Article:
The supported employment approach is an evidence-based practice that does help people return to work (which can be the first step toward recovery) or even start work for the first time. The emphasis is on helping the job seeker obtain competitive employment. Competitive employment is defined as a “real” job in which the individual is hired, employed, and paid by an employer, not a rehabilitation agency, at not less than minimum wage or the customary wage for the position. Research shows that 70% of unemployed adults with serious mental illnesses (SMI) have a strong desire to work and consider finding a job a priority. A 2016 meta-analysis of 23 supported employment programs (Drake, et al.) found that supported employment programs consistently produce better vocational outcomes than comparison programs such as prevocational programs, sheltered work, and Transitional Employment Programs. On average, 60% of individuals who were in supported employment programs obtained competitive employment, compared to about 24% in comparison programs. Study participants were more successful in obtaining competitive work, worked more hours, and earned more from competitive employment than did individuals receiving other vocational services. Here is a systemic review of additional studies.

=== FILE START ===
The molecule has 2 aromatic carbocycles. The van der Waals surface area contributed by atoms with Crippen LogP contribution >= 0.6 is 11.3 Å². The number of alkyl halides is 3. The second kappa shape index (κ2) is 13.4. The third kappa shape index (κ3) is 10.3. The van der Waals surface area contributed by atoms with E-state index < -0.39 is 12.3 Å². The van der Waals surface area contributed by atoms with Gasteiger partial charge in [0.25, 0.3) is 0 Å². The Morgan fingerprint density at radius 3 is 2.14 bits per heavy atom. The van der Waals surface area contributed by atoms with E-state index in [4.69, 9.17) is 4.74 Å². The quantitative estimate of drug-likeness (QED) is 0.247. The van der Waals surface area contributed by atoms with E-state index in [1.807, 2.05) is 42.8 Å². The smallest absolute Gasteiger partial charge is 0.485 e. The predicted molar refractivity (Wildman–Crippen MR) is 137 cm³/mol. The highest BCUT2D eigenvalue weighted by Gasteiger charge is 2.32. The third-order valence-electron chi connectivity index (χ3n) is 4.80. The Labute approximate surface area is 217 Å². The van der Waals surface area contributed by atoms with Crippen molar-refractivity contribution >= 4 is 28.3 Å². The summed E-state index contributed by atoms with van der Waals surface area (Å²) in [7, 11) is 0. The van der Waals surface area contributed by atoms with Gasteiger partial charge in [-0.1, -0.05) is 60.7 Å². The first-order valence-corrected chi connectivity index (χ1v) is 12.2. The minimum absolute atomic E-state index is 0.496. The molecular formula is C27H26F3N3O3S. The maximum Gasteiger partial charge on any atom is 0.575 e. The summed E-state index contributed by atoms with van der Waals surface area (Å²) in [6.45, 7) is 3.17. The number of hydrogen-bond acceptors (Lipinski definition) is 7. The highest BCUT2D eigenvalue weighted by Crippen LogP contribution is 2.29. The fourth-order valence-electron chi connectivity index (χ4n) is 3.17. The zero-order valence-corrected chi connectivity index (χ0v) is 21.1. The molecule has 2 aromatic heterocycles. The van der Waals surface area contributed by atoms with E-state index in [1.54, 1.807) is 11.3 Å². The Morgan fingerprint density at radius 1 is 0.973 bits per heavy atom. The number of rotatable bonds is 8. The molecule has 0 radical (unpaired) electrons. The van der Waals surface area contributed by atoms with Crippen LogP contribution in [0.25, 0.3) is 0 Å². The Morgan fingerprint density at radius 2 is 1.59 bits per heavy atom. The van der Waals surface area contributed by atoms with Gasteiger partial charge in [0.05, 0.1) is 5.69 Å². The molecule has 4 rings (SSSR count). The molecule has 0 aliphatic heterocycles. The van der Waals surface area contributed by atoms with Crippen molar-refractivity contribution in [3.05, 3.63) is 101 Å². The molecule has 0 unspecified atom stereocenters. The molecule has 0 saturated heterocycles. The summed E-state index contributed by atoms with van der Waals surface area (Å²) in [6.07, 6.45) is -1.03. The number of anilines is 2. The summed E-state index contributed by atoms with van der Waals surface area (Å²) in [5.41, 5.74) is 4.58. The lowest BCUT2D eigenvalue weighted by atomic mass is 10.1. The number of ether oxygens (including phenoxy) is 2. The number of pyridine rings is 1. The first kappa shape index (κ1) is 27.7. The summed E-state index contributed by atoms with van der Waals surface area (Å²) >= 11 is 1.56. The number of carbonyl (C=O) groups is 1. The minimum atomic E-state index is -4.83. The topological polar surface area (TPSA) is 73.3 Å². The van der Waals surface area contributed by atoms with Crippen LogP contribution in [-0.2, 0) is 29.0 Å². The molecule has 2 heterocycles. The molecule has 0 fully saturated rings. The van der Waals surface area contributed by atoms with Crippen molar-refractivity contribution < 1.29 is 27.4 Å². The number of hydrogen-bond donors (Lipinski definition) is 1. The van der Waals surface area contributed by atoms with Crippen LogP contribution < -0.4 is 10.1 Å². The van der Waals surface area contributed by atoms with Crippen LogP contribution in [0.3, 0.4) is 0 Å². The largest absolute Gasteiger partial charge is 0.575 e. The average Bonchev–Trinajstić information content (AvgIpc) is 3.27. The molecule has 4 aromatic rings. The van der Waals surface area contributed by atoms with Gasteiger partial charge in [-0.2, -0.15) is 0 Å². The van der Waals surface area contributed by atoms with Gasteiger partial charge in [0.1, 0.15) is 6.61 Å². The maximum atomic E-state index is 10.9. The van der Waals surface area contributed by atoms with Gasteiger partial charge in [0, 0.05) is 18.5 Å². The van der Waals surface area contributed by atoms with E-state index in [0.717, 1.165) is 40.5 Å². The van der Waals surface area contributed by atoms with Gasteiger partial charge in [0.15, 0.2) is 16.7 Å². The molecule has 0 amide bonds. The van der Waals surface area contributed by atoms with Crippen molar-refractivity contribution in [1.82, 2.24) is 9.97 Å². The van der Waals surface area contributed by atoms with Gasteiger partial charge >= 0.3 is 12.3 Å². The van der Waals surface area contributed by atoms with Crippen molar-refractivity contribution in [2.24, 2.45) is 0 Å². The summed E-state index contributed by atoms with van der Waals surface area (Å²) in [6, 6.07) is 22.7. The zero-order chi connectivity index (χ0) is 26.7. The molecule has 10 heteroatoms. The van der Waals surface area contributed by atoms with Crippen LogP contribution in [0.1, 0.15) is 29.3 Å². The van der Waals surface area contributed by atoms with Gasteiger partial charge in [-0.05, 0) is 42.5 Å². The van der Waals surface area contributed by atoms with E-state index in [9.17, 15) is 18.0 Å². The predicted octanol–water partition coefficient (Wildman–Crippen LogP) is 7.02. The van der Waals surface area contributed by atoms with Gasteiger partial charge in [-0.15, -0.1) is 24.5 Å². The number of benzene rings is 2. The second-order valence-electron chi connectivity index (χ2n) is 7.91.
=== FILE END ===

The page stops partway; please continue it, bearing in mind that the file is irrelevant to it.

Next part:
Also see this comprehensive review on supported employment and recovery.
A desire to work is all that is required of the individual to get started. The supported employment specialist will begin by asking what type of work the individual is interested in obtaining. The employment specialist reviews the person’s employment history and interests, helps with resume building, provides counseling on how to complete and submit job applications, and role plays and practices successful job interview skills. The specialist will also help the individual stay on the job by giving support or by helping the individual acquire any needed skills. View more information on training to become a supported employment specialist.